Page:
Danger: Your Surviving Spouse Could Have a Tax Issue When You Die!

There has been a lot of talk about taxes lately due to tax reform passed under the Donald Trump administration. Many people are under the mistaken belief that they will not owe taxes when a loved one dies due to the estate tax exemption being so high.

Here is a brief review of the recent estate tax law changes.

Under the recent amendments and changes to the Federal Estate Tax, there is a $11.18 million exemption from the Federal Estate Tax. This means that if you have less than $11.18 million in assets when you die (including life insurance), then your loved ones will not have to worry about the estate tax.

As you can see, there is a very small number of people who will be impacted by the Federal Estate Tax.

However, it is not the Federal Estate Tax that families need to worry about.

It is the Income Tax and Capital Gains Tax that families should be worried about.

As many people know, the capital gains tax applies when you have a taxable gain after selling an asset. Whether that is real estate, stocks, bonds, or other investments.

For example, if you buy 1000 shares of stock in ABC Company in 1980 for $1,000 and you later sell your 1000 shares in 2018 for $10,000, you will have a $9,000 gain. Depending upon your individual tax bracket, you will be taxed on the $9,000 gain at a top rate of 20% (or pay $1,800 in taxes).

Let’s apply this to the looming tax issue that many families are not considering. Let’s use a piece of property that nearly every family owns, their home and personal residence. Now, let me tell you a story to illustrate this point.

John and Jane bought their home together in 1980 for $70,000. They lived in the home for over 25 years and raised all three of their children in their home. In 2018, John died leaving everything he owned to his wife, Jane. At the time of his death, the home was worth $950,000. However, now, due to the size and the fact that John is now gone, Jane wants to sell the home. Will Jane owe any taxes?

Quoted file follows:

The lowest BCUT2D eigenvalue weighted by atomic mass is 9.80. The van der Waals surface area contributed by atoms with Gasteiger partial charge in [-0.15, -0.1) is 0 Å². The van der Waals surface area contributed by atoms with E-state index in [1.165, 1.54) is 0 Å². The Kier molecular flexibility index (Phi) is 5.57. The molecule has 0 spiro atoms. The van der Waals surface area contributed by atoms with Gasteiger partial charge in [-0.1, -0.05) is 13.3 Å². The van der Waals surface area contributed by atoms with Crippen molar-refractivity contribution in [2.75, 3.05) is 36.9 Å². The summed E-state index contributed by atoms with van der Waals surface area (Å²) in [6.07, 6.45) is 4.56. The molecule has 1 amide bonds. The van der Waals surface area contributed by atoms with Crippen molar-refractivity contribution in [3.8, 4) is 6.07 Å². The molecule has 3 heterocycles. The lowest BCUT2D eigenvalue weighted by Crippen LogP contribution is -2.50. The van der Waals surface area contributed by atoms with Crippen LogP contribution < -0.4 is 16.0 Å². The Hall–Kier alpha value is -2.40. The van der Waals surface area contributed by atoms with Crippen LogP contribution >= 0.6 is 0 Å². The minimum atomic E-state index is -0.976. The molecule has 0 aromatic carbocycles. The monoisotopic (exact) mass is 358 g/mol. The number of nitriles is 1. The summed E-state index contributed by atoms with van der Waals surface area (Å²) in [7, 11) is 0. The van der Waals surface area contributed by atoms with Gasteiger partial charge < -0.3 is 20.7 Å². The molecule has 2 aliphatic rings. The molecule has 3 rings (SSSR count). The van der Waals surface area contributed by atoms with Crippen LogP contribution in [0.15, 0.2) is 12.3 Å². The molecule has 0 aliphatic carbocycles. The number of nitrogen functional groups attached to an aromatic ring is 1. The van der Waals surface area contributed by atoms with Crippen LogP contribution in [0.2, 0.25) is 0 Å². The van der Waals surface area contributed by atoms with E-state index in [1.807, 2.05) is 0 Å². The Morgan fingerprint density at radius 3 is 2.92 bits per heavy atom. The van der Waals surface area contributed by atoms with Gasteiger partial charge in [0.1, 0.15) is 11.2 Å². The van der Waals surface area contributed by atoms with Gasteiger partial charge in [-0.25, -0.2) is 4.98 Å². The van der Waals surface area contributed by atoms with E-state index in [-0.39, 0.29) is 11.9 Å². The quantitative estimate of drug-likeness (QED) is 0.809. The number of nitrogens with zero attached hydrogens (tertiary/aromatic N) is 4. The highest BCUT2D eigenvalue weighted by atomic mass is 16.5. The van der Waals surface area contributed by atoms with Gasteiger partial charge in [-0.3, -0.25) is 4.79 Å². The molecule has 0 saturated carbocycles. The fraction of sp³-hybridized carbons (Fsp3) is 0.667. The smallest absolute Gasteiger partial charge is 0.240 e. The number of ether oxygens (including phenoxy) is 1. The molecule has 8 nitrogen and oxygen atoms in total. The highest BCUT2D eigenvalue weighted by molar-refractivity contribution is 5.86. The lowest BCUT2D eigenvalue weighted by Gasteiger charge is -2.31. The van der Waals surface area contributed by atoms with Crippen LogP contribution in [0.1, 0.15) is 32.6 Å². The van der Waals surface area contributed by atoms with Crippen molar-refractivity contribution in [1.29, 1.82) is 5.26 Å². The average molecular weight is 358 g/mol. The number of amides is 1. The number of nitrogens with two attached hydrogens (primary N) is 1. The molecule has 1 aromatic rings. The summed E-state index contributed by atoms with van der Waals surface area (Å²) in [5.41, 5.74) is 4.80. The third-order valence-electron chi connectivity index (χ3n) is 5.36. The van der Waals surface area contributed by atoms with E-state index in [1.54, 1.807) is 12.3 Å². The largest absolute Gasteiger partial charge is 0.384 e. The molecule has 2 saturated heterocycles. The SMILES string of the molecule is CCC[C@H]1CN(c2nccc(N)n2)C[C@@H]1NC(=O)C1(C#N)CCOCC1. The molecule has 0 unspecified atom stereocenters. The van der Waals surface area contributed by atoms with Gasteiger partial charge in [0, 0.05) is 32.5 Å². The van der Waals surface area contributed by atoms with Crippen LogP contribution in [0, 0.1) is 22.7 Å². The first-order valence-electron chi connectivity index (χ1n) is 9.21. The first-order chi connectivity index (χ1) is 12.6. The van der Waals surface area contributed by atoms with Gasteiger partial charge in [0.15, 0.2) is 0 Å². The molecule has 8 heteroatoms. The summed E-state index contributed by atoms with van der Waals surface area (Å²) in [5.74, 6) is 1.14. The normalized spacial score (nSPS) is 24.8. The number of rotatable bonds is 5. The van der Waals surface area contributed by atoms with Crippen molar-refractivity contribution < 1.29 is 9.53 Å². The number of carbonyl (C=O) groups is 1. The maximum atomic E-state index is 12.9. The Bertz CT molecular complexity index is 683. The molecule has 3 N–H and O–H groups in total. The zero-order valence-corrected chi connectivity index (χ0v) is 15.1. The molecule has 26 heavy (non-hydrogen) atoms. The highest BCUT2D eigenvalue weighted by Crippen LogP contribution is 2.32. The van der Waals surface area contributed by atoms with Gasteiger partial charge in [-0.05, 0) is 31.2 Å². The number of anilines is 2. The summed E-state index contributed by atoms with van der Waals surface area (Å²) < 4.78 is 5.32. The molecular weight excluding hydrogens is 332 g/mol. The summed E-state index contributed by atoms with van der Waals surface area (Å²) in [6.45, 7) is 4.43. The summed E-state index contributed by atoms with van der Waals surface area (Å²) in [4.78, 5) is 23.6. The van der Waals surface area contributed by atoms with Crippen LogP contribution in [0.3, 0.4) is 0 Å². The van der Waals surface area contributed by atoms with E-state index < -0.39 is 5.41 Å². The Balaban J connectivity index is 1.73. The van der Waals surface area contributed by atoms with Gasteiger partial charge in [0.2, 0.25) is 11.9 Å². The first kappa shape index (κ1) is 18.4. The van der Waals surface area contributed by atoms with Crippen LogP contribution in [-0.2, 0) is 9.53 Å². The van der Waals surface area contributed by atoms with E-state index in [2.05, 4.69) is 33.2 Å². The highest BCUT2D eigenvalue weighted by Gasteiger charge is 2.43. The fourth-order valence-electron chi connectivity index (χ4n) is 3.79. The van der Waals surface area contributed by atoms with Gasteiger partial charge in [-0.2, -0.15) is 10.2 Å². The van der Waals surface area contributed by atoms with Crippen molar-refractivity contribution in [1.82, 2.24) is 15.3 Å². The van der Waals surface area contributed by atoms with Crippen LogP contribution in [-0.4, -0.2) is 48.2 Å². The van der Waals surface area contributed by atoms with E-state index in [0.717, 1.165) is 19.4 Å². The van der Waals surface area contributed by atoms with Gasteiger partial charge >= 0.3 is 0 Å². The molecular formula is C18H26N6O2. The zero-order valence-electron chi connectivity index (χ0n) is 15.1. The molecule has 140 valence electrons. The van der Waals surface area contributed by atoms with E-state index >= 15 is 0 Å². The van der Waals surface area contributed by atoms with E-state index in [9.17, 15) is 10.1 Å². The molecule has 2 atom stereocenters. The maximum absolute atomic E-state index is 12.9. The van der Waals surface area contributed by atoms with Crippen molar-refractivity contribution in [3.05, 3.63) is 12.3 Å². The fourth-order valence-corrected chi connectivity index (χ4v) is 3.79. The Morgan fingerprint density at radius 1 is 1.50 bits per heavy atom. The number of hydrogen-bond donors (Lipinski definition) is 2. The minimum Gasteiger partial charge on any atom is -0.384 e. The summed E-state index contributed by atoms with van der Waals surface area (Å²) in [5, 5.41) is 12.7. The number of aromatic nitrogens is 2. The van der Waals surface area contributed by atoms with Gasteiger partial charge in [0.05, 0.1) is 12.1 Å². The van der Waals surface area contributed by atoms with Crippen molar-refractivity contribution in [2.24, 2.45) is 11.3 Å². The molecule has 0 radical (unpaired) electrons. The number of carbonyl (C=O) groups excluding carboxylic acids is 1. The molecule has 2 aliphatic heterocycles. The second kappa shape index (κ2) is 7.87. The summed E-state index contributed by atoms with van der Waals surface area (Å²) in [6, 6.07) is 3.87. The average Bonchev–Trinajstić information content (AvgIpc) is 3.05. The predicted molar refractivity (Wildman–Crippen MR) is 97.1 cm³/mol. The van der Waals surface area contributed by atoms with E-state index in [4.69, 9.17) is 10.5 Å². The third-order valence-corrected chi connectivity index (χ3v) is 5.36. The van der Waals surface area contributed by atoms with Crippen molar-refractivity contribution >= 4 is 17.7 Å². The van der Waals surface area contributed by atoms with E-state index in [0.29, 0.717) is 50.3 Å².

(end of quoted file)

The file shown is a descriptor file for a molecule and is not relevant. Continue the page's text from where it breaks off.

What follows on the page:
Yes!

When you own property that could be subject to the capital gains taxes there is a concept called step up in tax basis. Let’s use the example above.

Instead of selling the 1000 shares of stock in ABC Company, John decides to leave the stock to his son, Bill at his death. In 2018, Bill inherits the 1000 shares of stock from John after his death. Bill has a different tax basis. Bill does not have a $1,000 tax basis (the amount John paid for the stock). Bill’s tax basis is $10,000 (the value of the stock on the date of John’s death). Bill received a step-up in tax basis when he inherited the stock from John. Therefore, Bill, if he wanted to, could sell the stock for $10,000 and not owe any capital gains taxes.

However, when you are a married couple and you own property jointly, there are different rules that apply. Let’s go back and look at John and Jane’s tax issue.

Now that John was gone, Jane wanted to sell the home that they lived in together and move into something smaller. Jane lists the home for sale and sells the home for her asking price of $950,000.

What is Jane’s tax bill?

Jane’s potential tax bill is $50,000.

 

Why?

 

Well, when you own property, such as a home, as a married couple and one of the spouses dies, the surviving spouse does not receive a full step-up in tax basis to the date of death value like Bill did when he inherited his dad’s 1000 shares of stock in ABC Company.